There was a report on Wednesday that Angels pitching coach Bud Black told Texas that “he’s not interested in managing right now,” but another story on Thursday in which he denied making that comment.

The Rangers were evidently told that former Twins manager Tom Kelly doesn’t want to manage again.

Speaking of the Twins, Minnesota exercised its $12 million option for 2007 on center fielder Torii Hunter, which does nothing but help Gary Matthews Jr.: Supply down, market up.

Texas claimed two righthanders off the waiver wire, Francisco Cruceta from Seattle and Mike Wood from Kansas City. The Rangers designated utility man Jerry Hairston Jr. (who was set to become a free agent later this month anyway) for assignment to clear a spot on the 40-man roster for the pair; the roster was already at 39 after the departure of Matt Stairs in September.

The 25-year-old Cruceta has had cups of coffee with Cleveland in 2004 and the Mariners this season. He went 13-9, 4.38 in 28 starts for AAA Tacoma in 2006, leading the Pacific Coast League with 185 strikeouts, which was three short of the entire minor league lead (behind Milwaukee prospect [and Fort Worth native] Yovani Gallardo). No PCL pitcher permitted more homers than Cruceta’s 25, however, and he was second in the circuit with 76 walks.

Cruceta, who is out of options, throws in the low-to-mid-90s but tends to work up in the zone. Is he a better bet than Joselo Diaz was? Probably. As good a bet as Rick Bauer? Probably not. But you never know. Low-risk opportunity here.

Wood, whom Grady Fuson drafted in the 10th round in 2001 for Oakland, reached the big leagues in his third pro season and was traded in his fourth, going to the Royals with Mark Teahen in the three-team deal that sent Carlos Beltran (who shook Manny Acta’s hand last night) to Houston. The 26-year-old has been an ordinary big league pitcher in parts of four seasons (13-20, 5.52) but a spectacular minor leaguer, going 40-17, 3.11 over six years.

Not overpowering, Wood missed a couple months of the 2006 season with back problems.

The Seibu Lions (who were eliminated from the Pacific League playoffs by the Softbank Hawks before the Hawks were disposed of by Hillman’s Fighters) will reportedly post 26-year-old world-class righthander Daisuke Matsuzaka this winter, paving the way for him to be a very wealthy Major Leaguer in 2007.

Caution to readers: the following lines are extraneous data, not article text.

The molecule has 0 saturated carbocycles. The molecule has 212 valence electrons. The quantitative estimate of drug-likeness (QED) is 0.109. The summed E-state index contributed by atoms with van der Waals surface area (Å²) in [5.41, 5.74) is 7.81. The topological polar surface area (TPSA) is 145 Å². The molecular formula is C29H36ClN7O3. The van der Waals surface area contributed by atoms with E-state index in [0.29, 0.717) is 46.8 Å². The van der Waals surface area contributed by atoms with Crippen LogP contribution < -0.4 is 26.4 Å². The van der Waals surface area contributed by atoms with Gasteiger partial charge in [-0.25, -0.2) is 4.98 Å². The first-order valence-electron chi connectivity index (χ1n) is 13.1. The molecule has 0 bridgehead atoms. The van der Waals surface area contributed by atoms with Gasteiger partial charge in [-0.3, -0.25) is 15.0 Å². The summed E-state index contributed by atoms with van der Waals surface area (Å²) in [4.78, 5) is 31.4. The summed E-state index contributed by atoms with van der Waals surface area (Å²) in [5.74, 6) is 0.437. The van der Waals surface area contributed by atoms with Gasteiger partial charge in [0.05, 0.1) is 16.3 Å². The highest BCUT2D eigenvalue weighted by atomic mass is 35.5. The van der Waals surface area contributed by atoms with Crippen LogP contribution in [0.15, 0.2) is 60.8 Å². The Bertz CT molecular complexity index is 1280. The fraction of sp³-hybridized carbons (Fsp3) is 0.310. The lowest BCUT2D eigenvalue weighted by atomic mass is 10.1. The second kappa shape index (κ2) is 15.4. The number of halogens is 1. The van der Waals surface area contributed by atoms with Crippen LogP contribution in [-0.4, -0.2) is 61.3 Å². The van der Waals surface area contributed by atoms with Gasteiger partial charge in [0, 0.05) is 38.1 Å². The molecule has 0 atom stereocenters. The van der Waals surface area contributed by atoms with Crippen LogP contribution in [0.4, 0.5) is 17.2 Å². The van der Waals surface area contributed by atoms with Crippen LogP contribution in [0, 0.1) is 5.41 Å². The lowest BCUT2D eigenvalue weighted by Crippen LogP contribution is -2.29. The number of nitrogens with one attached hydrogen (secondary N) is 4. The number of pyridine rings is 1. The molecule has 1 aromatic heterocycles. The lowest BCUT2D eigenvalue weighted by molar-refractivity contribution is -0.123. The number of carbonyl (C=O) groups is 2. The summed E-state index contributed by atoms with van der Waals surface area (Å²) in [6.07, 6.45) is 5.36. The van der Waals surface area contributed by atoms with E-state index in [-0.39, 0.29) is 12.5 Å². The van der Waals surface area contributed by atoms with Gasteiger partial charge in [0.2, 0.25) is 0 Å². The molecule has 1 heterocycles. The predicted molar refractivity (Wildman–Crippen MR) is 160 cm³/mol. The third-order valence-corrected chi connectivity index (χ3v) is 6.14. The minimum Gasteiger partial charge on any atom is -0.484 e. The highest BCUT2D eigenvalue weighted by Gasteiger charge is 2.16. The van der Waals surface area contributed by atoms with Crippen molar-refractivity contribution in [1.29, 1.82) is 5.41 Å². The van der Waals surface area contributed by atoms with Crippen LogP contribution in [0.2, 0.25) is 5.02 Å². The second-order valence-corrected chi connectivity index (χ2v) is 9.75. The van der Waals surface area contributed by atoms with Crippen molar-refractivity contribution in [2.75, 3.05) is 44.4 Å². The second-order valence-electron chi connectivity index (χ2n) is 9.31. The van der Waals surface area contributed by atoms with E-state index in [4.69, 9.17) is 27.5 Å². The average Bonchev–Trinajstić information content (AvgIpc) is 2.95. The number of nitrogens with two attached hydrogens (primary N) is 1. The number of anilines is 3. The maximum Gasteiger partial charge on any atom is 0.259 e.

The Rangers’ final delegate to the Arizona Fall League was not John Rheinecker, but instead lefthander A.J. Murray, who missed the regular season due to injury.

Texas, as it turns out, has a fourth option it can use on Rheinecker.

The AFL season is just underway. Travis Metcalf has homered and singled twice in his first 10 trips.

Emerson Frostad is 6 for 18 in Hawaii Winter League play, with a home run and three doubles. He has caught twice, played first base once, and DH’d two times. John Mayberry Jr. has played only two games for some reason, contributing an impressive two singles and two walks in seven plate appearances. Johnny Whittleman (.059) and Jose Vallejo (.158) have struggled at the plate.

Texas eliminated its advance scout position, opting to rely on video for its big league scouting. Bob Johnson, who had served as the Rangers’ advance scout, has joined the Mets.

The Rangers promoted Western Crosschecker Kip **** to National Crosschecker, which basically makes him the “bench coach” for scouting director Ron Hopkins.

The Rangers hired former big league outfielder Gary Rajsich (brother of former Rangers reliever Dave Rajsich) away from Boston to join their pro scouting department.

Lefthander John Danks was named the Pacific Coast League’s number 14 prospect (and number one southpaw) in a Baseball America survey of league managers and scouts. Danks was number seven (top southpaw and number two pitcher) in the Texas League. Righthander Edinson Volquez was the PCL’s number 19 prospect.

Chris Davis, the Rangers’ fifth-round pick and Baseball America’s Short-Season All-Star first baseman, is working at third base at instructs. According to’s T.R. Sullivan, shortstop Marcus Lemon has been the Rangers’ “most impressive” player at instructs.

Clinton righthander Jake Rasner’s 16 losses were the second-most in the minor leagues this year. Outfielder Terrmel Sledge had the minors’ fifth-highest slugging percentage, slugging .583 for AAA Portland.

According to Baseball America, lefthander Erasmo Ramirez has decided to test free agency, as has outfielder Adam Hyzdu. Texas placed lefthander Cory Vance on the restricted list.

Detroit righthander Colby Lewis and Washington righthander Travis Hughes and outfielder Tyrell Godwin elected to become free agents as well.

Kansas City outrighted Diaz. Philadelphia outrighted first baseman Randall Simon and released righthander Julio Santana. Colorado outrighted lefthander Mike Venafro. Milwaukee released Jeremi Gonzalez, and San Diego released Manny Alexander. Cincinnati will not bring bullpen coach Lee Tunnell back in 2007.

Kenny Rogers against Rich Harden this afternoon, as the Tigers bring a 2-0 series lead back home. Should be electric.

You can read more from Jamey Newberg at